This morning I just stumbled across an over at which so perfectly reflects my thoughts that I think it is imperative for me to post it here. Some time ago I reviewed and in the review I mentioned that the image seems to look with waxy skin tones and other issues which I suggested were the result of noise reduction to get rid of the film's inherent grain. Of course, instantly, on numerous message boards and online forums by self-declared experts, some of them claiming , even though these guys had not even seen the Blu-Ray version at all. Well, , as they say, so I couldn't care less about these people who seem to confuse their own innate geekiness with actual expertise. Anyway, is shedding some more light on the subject as a hole, and since he is a real expert on the subject of film restoration I was glad to see that he was using 'Patton' as the poster child for how not to transfer a film to Blu-Ray. Since some folks didn't want to believe me, maybe they will take it from him. The fact of the matter remains that and that it should remain in the movies if it was part of the original filmmakers' intent. It is not a matter of personal taste or public trends, and I'm not sure what's so hard to understand about that.
This debate sounds very familiar. Back in the 80's we heard the same arguments when cd's came out. Fans of the vinyl records complained that the music was too pure and that they would rather have the pops and hisses on their favourite LP's rather than the cd's .
I for one had over 2,000 LP's and couldn't wait to switch over the new format for the clarity. I have the same opinion about Blu Ray and regular DVD's. I have close to 1700 regular DVD's and I'd rather the pristine clarity of Blu Ray any day. I for one love the look of Patton on Blu Ray and all other Blu Rays and will in time upgrade my favourite DVDs. But as with vinyl records and cds, it's a personal preference, so to each his own.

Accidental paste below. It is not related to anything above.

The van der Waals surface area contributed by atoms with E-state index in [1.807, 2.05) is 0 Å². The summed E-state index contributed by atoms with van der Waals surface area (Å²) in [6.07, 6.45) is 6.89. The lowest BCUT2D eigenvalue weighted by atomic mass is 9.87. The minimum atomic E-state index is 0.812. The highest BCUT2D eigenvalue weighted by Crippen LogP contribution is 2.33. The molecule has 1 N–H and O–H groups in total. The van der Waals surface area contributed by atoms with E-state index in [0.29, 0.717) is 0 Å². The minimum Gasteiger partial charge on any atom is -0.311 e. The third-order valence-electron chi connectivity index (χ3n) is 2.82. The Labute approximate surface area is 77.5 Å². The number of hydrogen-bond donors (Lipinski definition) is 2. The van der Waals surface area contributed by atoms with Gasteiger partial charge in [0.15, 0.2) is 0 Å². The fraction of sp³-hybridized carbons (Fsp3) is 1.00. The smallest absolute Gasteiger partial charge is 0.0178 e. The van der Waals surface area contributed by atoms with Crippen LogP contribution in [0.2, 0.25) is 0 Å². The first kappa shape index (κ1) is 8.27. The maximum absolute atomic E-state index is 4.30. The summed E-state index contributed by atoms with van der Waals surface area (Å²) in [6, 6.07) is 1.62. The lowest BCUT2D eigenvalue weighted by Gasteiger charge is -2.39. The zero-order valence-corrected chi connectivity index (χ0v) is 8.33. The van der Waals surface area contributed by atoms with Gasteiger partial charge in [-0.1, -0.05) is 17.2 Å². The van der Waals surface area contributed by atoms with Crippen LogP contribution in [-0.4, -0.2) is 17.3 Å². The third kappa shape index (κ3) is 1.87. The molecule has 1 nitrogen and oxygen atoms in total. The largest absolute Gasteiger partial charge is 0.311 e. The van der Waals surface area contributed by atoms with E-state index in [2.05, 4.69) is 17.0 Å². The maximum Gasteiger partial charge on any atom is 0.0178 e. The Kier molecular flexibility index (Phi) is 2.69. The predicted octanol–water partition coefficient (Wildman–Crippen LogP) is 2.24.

8/25/2008 10:58:17 AM
Hey...TexicoFrom Mexico....first...did you READ the Robert Harris article??? I think his expertise deserves a deal of respect...do we want the most accurate representation of a film or some fake looking waxy psudo realistic semi CG looking bastardization.
second...refering to anyone you disagree with as a MORON ...well...thats very Republican of you....and that is a REAL insult...lol
8/21/2008 12:52:51 PM
Total Morons....the whole point of HD is to remove as much grain, noise dirt etc as possible. Patton looks wonderful on Blu Ray...in fact one of the best releases yet. I am using a 70 inch Mitsu, Sony S3500 and it looks wonderful to me. I hope more of the older films use DNR to get rid of all that grain!
8/8/2008 10:37:55 PM
Just started to watch "Giant" on HD cable and it looks like "Patton!" EE everywhere and all the characters look like wax figures...had to turn the channel. The BD will probably look the same when they get around to releasing it, but I'm hoping for the best.
7/6/2008 4:16:43 PM
Great link to the article. One of the things I had noticed it the degree of image manipulation being done to a number of blu ray titles, creating transfers that seem ...for lack of another word...artificial. Robbing a film of some details and adding artificial enhancements does nothing to preserve a film or make its presentation better.
6/26/2008 2:35:52 PM
I would have to agree with you, FILM IS FILM. Coming from my background as a graphics artist/animator/photo troop, one of the hardest things to deal with is that digital pics/video does NOT have the resolution of film. And now we have HD capabilities, assetts that will let our digital conversions be as close to film as possible to the point of seeing the film grain and what happens? they BLUR it. Yes, thats right. Any photoshop gurus out there will know what I am refferring to. So whats the point of HD then if they are just going to "enhance" the source material? I have been renting my HD titles lately to avoid bad buys of films that really dont look that different from the DVD counterpart. GIVE ME TRUE TO LIFE FILM LIKE IMAGES PLEASE!!